The great thing when your kids start growing is that they can help you out more in the kitchen. This dish is entirely experimental, cooked with the help of the clone.
I found some banana leaves not too long ago and we have been on an experimental mode with banana leaves for some time. I wanted to reserve some so I can make some suman like my lola (grandmother) used to make. Since I am out of sweet rice (malagkit) though and haven’t been to the Oriental Market lately, that attempt has been shelved for a while.
While cleaning out the pantry recently I also came across a container full of coarsely ground corn that my lola brought back from her last trip to the Philippines. It has to be at least three years old! But it looked fine, it had stayed cool and dry all this time, so I figured I would try cooking it anyway. I wasn’t sure how tender it would be so I first washed it well then soaked 2 cups of it in water overnight.
The following day, I cooked it with 1 cup each of coconut milk and water and a dash of salt. When it has cooked through, I stirred in 4 tablespoons of sugar and let it cool before wrapping it in the banana leaves.
The Clone helped me with the wrapping, which she enjoyed very much, I think. She was the cone holder and tooth pick handler. During the wrapping process, she was also the leaf cleaner prior to me passing the leaf over the electric eye on the stove, a process that elicited much aahs and oohs as the leaf turned from a dull green to a brighter darker green and developing a sheen. She was throroughly impressed when I told her that lola didn’t have toothpicks to hold the banana wrapping together, so thin sticks were fashioned from the rib of a coconut leaf. She was also amused to hear that banana leaves can be used to eat on. We called it the Filipino paper plate. They were all amazed that my lola had a backyardfull of banana trees and she can just step out of her back door and get all the banana leaves she needs.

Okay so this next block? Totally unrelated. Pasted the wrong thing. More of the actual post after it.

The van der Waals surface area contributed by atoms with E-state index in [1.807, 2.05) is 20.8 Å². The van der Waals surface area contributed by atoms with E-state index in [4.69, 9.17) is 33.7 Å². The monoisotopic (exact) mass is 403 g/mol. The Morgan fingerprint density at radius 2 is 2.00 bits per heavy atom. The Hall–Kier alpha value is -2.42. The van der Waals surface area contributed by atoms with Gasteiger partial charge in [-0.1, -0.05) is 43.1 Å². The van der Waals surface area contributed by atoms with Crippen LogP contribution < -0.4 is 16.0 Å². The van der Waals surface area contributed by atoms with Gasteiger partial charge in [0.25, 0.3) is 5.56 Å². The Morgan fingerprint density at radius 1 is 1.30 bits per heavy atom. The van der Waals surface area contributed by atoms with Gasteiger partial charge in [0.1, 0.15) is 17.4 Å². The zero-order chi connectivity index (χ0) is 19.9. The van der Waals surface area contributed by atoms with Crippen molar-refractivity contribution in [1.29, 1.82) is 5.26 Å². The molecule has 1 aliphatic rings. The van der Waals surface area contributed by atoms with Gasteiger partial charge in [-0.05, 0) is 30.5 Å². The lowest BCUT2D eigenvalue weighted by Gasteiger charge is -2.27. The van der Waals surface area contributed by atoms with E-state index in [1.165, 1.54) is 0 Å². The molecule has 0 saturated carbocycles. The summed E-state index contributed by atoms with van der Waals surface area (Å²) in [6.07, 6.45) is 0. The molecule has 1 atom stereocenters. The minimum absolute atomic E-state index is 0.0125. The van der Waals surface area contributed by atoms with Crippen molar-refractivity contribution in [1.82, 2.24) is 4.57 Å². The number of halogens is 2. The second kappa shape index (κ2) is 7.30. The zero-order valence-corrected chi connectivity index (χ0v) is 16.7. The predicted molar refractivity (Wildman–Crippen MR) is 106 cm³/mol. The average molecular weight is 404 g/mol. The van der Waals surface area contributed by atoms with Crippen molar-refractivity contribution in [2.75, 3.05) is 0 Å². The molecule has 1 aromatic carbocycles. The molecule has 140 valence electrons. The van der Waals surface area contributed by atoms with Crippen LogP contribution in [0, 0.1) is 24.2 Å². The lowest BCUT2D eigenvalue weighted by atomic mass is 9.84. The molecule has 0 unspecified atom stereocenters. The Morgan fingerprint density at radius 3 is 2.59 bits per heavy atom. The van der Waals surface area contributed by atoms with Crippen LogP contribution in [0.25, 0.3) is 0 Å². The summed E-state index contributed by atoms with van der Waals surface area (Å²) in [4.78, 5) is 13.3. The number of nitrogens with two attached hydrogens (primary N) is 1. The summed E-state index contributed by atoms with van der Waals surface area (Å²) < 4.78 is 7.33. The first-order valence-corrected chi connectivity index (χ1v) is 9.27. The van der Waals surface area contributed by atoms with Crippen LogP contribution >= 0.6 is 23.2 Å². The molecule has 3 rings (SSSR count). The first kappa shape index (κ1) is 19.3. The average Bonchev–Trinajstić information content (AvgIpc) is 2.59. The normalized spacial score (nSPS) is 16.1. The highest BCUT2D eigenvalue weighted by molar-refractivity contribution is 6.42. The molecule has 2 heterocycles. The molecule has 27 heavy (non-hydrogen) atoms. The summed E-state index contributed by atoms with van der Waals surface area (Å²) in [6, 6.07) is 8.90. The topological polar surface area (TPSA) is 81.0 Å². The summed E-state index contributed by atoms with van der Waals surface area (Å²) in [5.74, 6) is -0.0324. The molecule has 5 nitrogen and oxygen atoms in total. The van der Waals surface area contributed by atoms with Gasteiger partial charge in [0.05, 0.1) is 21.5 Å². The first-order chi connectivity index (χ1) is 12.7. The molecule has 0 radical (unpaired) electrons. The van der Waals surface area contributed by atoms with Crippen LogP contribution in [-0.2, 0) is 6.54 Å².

After we wrapped all the cooked corn, we placed them in a steamer and steamed them for another hour. After they cooled, we finally got to sample our experiment and it was great! Much to my surprise, to tell you the truth, or I wouldn’t have bothered posting it here. The corn is an entirely different texture and flavor from the sweet rice, of course, but it was a pleasant difference. So this was a good experiment.
The best part though is the girls and I again had a great time in the kitchen, they learned a little bit more about the culture I grew up with, and I learned you can make suman from corn.
For Lasang Pinoy 8 we are cooking with kids. My kids are on spring break this week so they have been cooking up more than usual. They will be posting their efforts too, so keep an eye out for their entries in the next couple of days.
Many thanks to Iska for hosting this round.